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Education (Guidance about Costs of School Uniforms) Bill

Part of the debate – in the House of Commons at 10:22 am on 13th March 2020.

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Photo of Florence Eshalomi Florence Eshalomi Labour/Co-operative, Vauxhall 10:22 am, 13th March 2020

I pay tribute to my hon. Friend Mike Amesbury for using his good fortune in the private Member’s Bill ballot to bring forward this critical Bill, which I am sure is welcomed by parents and carers across the country. Many hon. Friends have mentioned this. I still remember that sense of pride many years ago when I first put on my primary school uniform and that sense of belonging to a team. I was in the red team, which made sure that I would join the Labour party later in life.

I am a parent of two young children. When my eldest daughter started reception in September, I remember the sense of pride when we put on her school uniform, yet in the back of my head I could hear my husband going, “How much did that cost?” School uniforms are expensive for a number of families in Vauxhall and across the country. As parents and carers from disadvantaged and lower-income households struggle, these costs are really high; they are struggling from pay cheque to pay cheque. That is the reality.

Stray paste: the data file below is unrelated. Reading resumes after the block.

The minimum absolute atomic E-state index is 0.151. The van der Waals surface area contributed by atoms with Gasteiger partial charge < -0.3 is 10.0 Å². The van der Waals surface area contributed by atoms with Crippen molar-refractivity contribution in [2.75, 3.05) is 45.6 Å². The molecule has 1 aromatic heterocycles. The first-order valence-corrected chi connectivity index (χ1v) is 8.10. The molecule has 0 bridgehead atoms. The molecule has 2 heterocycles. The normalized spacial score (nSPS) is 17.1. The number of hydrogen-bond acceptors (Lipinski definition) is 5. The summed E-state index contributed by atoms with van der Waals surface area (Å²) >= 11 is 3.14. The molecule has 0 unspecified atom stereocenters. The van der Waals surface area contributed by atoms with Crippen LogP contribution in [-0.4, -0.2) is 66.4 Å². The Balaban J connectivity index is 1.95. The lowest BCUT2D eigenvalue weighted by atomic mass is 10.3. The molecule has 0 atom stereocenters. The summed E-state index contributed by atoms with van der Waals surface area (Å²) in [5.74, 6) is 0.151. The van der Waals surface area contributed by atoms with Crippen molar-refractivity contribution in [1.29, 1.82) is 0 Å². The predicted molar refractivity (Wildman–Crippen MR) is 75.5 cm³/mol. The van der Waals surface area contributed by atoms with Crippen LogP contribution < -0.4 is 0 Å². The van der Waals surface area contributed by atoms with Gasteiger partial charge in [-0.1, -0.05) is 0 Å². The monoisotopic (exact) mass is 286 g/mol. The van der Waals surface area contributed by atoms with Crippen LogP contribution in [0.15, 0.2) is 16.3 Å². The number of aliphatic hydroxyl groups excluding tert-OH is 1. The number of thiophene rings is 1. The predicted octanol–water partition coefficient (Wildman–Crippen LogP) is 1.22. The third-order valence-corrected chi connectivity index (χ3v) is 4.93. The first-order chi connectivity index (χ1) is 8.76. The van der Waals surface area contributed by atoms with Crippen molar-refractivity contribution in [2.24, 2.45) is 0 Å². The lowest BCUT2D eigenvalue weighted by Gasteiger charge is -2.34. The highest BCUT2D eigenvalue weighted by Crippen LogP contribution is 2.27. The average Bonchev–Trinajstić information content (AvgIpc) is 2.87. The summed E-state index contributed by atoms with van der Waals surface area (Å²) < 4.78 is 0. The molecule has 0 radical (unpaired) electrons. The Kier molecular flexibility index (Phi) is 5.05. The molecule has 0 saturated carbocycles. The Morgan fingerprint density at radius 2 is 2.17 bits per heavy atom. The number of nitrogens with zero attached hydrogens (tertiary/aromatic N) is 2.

We need action on lower costs for school uniforms and to provide flexibility for many families who are struggling to get by. That is why I am pleased to support the Bill, which would give the Government the power to set guidance once and for all about the cost of school uniform for parents and prevent the spiralling costs they are seeing up and down the country. The impact of those costs can be severe, with one in six families having to cut back on basic food essentials and one in eight getting into debt just to pay for school uniforms. That should not be happening. When parents and carers cannot afford these costs, their children also face the brunt of it, as we have heard, with some schools imposing draconian school discipline and some kids actually being sent home. The Children’s Society did a survey and reported the experience of a child who was sent home just for wearing the wrong school uniform. I am therefore glad that the Government are accepting the Bill today, but its failure or success will come from the strength of the guidance issued by the Government. I am therefore happy to see the Minister is here listening to all our contributions.

I urge the Government to use guidance to limit the amount of branded items that are strictly necessary. If a school feels that use of its logo is necessary—I think it does provide a sense of emphasis—and is right, it must be sure that parents and carers can use cost-saving measures such as self-attachment without fear of their child being excluded or reprimanded.